Image Credit: Jason James

March 23, 2016; Observer

During the Great Recession, there were many calls sent up about the impending death of classical music. However, although it is a marginal slice of total music consumption in the U.S., immediate predictions of its demise have slowed down, as have closings and attempted closings of orchestras and operas. Still, many think that a hefty dose of experimentation may be in order to attract and stay engaged with new generations of fans.

The new Philharmonia Orchestra of New York (PONY), for instance, aims to make a more inclusive orchestra to attract younger audiences. Atsushi Yamada, music director and co-founder of PONY, told the Observer: “We wanted to move past traditional notions of classical music, bridge cultural divides and change perceptions of a genre of music for a new generation of music fans.”

Yamada, who is a self-taught musician and the first Japanese conductor of the New York City Opera, embodies this spirit of inclusivity for a younger generation. The selection of students from Japan and The College of New Jersey to sing in the chorus, as opposed to professional choristers, also points to a desire to promote accessibility. Ticket prices (which started at $5) were kept much lower than the industry standard in order to encourage audiences from all walks of life to attend.

The repertoire selection for their first concert was appropriate for the theme of rejuvenation. The orchestra performed Gustav Mahler’s 2nd Symphony, also known as “The Resurrection Symphony,” for its premiere on March 29th at Jazz and Lincoln Center’s Rose Theater. In partnership with Project Hand in Hand, a musical organization dedicated to the long-term recovery of parts of Japan following the earthquake, tsunami, and nuclear disaster in 2011, the Philharmonia’s choice of repertoire was a two-fold attempt to promote the concept of resilience and rebirth—both for the New York City classical music scene and for the victims of these devastating natural disasters.

The task of reinvigorating classical music, particularly in the oversaturated, and, some might say, elitist classical music community in New York, is not an easy feat. To achieve this, PONY utilized visuals that played during the concert, and encouraged clapping between movements. Unfortunately, as an attendee, I found these visuals to be incredibly distracting and, at times, painful, as moving spotlights shone in the eyes of the audience at various points throughout the performance. The images on the screen, though grouped thematically to make logical sense with the music, did not heighten my appreciation of the performance.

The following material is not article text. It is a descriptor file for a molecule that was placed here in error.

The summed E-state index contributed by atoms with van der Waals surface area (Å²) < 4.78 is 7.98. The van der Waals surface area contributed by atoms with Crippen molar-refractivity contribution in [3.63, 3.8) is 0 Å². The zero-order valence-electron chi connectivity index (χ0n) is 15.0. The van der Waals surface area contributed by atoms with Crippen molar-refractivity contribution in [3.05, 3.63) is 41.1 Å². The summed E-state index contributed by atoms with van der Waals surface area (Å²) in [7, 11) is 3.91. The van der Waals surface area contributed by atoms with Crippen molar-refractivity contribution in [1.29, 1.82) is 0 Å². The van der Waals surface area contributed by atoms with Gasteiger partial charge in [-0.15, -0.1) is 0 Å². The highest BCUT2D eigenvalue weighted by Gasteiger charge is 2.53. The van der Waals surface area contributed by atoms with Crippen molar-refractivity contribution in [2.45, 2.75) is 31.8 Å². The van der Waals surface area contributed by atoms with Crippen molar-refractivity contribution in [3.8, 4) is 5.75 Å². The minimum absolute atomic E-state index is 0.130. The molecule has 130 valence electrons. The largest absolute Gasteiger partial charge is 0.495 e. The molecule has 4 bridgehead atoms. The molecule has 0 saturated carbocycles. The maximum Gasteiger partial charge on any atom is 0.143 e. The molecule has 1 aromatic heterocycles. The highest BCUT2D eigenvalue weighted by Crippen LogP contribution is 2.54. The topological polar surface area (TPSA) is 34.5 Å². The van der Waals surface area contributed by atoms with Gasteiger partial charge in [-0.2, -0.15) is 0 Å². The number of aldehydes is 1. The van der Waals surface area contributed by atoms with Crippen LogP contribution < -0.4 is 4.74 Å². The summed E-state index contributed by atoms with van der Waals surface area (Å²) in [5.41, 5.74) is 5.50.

The Orchestra brought enthusiasm and energy to the task of reinvigorating classical music. The strings, in particular, had a vibrant and warm tone, and the brass section performed some truly challenging passages with aplomb. Though it seemed the orchestra did not make use of its fullest dynamic range at certain sections, Maestro Yamada’s conducting was earnest and energetic. The chorus, despite the fact that its members hailed from different countries and did not have much rehearsal time together, had a balanced and rich, full sound. The German diction could have been a bit cleaner in parts, but the addition of English supertitles ensured that the audience was able to understand what was being said.

In all, I enjoyed the inaugural performance of the Philharmonia Orchestra of New York. Either of the concert’s goals—to promote healing in Japan following a string of deadly natural disasters and to promote the revitalization of classical music performance in New York—would be ambitious for a well-established music organization to achieve, much less both at once. It seems that the first goal is being worked on steadily and that it has already borne fruit in enriching the lives of many Japanese students and providing a funding source for rebirth projects in the affected areas. Time will tell, however, if the Philharmonia will meet its second goal. With no plans to establish a set season, the project could very well fizzle out without the injection of a structured plan to continue engaging audiences and performing repertoire.

With an attitude reminiscent of many tech start-up philosophies, David Titcomb, co-founder and executive director of the Philharmonia, told the Observer: “We’re gonna get feedback from the people we’ve invited to these concerts, as well as the ticket-buying public that will come, and we’ll see. We’ll adjust and we’ll try new things as well if we think that there’s a better way to go.”

NPQ knows that many other classical music organizations are doing their own experiments. We have covered a number of these, but we would love to hear from others about what they are trying—what works and what doesn’t to build an audience.—Sophie Lewis